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Migraine Headaches Linked To Genetics

June 13, 2011

According to a new study, scientists have uncovered a trio of genes tied to migraine headaches, including one in which the link is exclusive to women.

Migraines are acutely debilitating headaches that up to 20 percent of the population suffer from.

Scientists say the condition is a brain disorder in which neurons, or brain cells, respond abnormally to stimuli.

Markus Shuerks of Brigham and Women’s Hospital in Boston coordinated genomes in 23,230 women, 122 of whom suffered from migraines.

The study, which is the largest to date of its kind, found variations in three genes that showed up more frequently in migraine patients.

Two of them were specific to migraines, as opposed to other kinds of headaches.

One gene, TRPM8, was linked to migraines only in women.  Earlier studies showed that the same gene contains the genetic “blueprint” for a pain sensor.

The third suspect gene, LRP1, is involved in sensing the external world and in chemical pathways inside the brain.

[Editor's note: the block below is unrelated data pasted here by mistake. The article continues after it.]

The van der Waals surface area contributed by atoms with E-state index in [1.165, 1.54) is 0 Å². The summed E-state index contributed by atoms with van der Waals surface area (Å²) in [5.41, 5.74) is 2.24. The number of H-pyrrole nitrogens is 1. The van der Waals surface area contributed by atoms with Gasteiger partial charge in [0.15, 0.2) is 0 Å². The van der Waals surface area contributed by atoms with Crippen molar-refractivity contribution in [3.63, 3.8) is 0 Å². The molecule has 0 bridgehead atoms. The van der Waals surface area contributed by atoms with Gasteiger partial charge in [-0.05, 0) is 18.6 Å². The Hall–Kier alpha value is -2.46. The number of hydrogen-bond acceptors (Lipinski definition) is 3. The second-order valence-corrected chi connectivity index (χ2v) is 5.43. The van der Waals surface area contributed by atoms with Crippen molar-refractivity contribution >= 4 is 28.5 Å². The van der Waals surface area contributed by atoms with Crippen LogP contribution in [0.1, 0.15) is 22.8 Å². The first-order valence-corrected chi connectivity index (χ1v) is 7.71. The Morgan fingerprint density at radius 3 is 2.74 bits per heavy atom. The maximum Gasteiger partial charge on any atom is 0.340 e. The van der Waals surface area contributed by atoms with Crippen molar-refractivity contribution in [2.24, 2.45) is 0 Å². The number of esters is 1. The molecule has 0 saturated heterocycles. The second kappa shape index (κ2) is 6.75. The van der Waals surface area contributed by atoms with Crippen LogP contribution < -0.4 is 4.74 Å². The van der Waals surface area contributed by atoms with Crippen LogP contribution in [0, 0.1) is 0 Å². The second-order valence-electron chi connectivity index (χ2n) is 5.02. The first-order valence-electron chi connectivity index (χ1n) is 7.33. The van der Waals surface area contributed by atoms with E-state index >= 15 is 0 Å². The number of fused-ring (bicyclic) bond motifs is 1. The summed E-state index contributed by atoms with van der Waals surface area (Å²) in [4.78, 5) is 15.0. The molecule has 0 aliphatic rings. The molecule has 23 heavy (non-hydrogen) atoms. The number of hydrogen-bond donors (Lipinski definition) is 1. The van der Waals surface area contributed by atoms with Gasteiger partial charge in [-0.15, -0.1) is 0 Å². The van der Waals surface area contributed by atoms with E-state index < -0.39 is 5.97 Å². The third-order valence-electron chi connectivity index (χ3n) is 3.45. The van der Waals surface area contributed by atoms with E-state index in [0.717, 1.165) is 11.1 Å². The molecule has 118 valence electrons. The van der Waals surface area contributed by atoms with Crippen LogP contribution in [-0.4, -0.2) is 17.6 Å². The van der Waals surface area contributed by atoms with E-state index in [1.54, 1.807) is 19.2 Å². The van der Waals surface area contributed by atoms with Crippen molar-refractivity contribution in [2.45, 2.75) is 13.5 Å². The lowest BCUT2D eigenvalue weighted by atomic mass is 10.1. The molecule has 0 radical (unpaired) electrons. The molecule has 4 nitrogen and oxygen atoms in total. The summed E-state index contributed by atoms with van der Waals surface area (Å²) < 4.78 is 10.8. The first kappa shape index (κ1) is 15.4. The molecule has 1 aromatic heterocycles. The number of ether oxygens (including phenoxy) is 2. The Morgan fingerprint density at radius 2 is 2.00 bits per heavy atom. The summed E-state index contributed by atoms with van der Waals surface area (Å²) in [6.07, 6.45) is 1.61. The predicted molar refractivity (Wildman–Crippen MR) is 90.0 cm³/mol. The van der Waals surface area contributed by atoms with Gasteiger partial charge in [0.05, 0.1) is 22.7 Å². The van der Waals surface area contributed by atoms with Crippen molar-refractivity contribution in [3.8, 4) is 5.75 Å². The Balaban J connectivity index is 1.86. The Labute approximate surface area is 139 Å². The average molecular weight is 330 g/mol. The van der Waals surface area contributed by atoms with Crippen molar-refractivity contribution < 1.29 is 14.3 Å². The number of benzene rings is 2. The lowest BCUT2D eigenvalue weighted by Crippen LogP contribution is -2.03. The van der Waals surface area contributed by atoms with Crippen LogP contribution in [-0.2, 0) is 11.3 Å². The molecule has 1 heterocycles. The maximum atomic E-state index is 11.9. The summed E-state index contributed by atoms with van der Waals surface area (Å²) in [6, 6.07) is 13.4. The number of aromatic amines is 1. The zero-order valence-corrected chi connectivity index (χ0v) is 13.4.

“The brain of a person with migraine responds differently to certain stimuli, their nerve cells ‘talk’ differently to each other,” Shuerks told AFP an email.

“Many neurotransmitters are involved in this cross-talk and some seem to have a special role in migraines. LRP1 interacts with some of these neurotransmitter pathways and may thus modulate nerve responses that promote or suppress migraine attacks.”

The findings were replicated in two smaller population-based studies, one in the Netherlands and the other in Germany.

The study was published in the British journal Nature Genetics.

Migraine sufferers are more than twice as likely to develop life-threatening blood clots.

Studies have found that men who suffer them are 25 percent more likely to have cardiac problems, including heart attacks.

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